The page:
The seven-time All-Star has a $17 million club option with the Cardinals that will certainly be declined. Thumb surgery limited Holliday to just 110 games, but he managed 20 home runs with a line of .246/.322/.461. The 36-year old Holliday has seen his OPS fall in each of the last eight seasons, but he is still an above-average hitter who is capable of playing some outfield as needed. Holliday is considered a terrific clubhouse veteran and can probably be had on a one-year deal worth $7-10 million with incentives.
Pearce looks like a very attractive low-cost option. He does not have the 30-home run power of Morales, but his on-base percentage was almost 50 points higher. He hit .288/.374/.492 between the Rays and Orioles with 13 home runs in 85 games. His season was ended early due to forearm surgery that could raise some red flags going into next year. He is expected to be back during spring training, but at age 33 may not recover as fast as expected. Pearce is a lefty-masher which could fit in well in a platoon situation, and he can play a little first, second, and outfield if needed. With the injury hanging over him, Pearce would probably sign a one-year deal with around $5-6 million with perhaps incentives or a vesting option.
Reynolds has seemingly been around forever, but is still just 33. His numbers have fallen off the last few seasons, but he rebounded a bit with Colorado last season, hitting .282/.356/.450 with 14 home runs in 118 games. He hit just .255/.329/.403 away from Coors Field, however, which is a bit of a concern, although the "Coors Effect" can hurt a player’s road numbers. Reynolds can fill in at first, second, and third base in short stints, and should be available on a one-year deal worth $2-4 million.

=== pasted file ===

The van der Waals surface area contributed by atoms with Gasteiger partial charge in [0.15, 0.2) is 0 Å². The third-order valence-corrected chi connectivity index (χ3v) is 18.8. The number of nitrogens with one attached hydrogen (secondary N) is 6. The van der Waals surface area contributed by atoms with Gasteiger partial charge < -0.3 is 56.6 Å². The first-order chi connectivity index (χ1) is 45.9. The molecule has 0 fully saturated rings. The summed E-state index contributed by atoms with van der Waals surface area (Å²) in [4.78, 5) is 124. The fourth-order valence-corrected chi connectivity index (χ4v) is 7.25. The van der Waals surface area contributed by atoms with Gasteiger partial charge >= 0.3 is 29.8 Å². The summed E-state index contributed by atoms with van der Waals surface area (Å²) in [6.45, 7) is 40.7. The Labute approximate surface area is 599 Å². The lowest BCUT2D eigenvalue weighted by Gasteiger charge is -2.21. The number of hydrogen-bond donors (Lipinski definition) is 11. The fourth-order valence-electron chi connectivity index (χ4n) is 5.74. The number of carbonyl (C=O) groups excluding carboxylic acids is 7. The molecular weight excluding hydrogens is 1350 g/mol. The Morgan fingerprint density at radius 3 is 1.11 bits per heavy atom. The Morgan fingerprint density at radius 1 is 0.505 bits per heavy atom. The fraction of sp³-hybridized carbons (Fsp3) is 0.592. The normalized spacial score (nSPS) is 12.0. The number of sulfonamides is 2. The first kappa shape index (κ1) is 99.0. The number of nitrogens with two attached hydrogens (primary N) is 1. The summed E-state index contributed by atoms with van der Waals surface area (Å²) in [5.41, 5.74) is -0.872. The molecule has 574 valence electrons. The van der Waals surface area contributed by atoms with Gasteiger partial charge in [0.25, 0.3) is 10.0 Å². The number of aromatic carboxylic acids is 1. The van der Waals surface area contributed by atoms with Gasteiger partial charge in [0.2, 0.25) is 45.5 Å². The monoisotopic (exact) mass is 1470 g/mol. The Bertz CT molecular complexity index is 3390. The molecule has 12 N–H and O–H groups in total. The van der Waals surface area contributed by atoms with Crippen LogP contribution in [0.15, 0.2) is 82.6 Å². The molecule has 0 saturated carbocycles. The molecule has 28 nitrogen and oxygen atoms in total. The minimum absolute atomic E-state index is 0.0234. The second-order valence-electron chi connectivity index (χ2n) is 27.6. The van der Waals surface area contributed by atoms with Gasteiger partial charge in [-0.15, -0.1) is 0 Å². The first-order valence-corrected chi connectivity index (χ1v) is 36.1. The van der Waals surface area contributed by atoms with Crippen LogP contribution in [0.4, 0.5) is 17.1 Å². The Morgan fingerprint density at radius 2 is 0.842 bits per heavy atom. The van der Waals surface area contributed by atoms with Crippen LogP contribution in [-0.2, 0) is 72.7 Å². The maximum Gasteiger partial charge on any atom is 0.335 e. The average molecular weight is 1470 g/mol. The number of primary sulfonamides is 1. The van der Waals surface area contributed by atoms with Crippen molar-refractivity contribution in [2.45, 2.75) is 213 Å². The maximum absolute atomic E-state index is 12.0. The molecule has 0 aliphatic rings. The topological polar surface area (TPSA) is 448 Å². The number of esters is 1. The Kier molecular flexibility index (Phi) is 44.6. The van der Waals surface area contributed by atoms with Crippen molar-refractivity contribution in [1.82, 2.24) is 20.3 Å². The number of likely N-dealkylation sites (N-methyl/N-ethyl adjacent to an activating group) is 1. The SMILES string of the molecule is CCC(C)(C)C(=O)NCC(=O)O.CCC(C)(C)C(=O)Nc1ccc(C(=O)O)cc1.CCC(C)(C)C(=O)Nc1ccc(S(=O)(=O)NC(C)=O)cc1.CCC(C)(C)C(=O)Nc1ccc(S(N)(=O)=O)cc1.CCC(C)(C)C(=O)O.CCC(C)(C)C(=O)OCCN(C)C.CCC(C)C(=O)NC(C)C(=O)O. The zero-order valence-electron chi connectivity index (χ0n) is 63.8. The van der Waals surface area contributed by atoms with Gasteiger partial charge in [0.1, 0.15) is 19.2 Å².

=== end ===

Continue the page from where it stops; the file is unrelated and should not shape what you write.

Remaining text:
Butler was a disaster in Oakland and was let go in the second year of a three-year deal, but what if I told you that he posted a higher on-base percentage than anyone on the Royals other than Lorenzo Cain and Jarrod Dyson? Or that his slugging percentage was better than everyone but Kendrys Morales, Eric Hosmer, and Salvador Perez? Perhaps that is a low bar, but Butler did rebound a bit, hitting .284/.336/.416 although with just five home runs in 85 games. He is still just 30 years old and may have some upside, although with stories leaking of how abrasive he was in Kansas City before, a reunion seems unlikely.
The Kansas City-area native has never really met expectations and has bounced around from the Marlins to the Mariners to the Rays. He hit .238/.319/.414 with 14 home runs in 104 games with Tampa Bay last year, but is still just 29 years old. Morrison struggles against lefties, making a platoon situation more ideal. Morrison has been known for being a bit of a free spirit, letting loose on Twitter, but also calling out teammates, which is either good leadership, or a clubhouse disaster waiting to happen, depending on your perspective.
Howard is a Missouri State-grad whose brother works for the University of Kansas Athletic Department. The Royals entertained the thought of trading for him before to see if he had anything left in the tank. The problem is, Howard is probably washed up. the former MVP hit just .196/.257/.453 with 25 home runs in 112 games. He is absolutely worthless against lefties, and only barely playable against right-handers. At age 36, he likely doesn’t have much left in the tank, but if the Royals want to take a flyer on him on a minor league deal, he could probably swat a few home runs in spring training.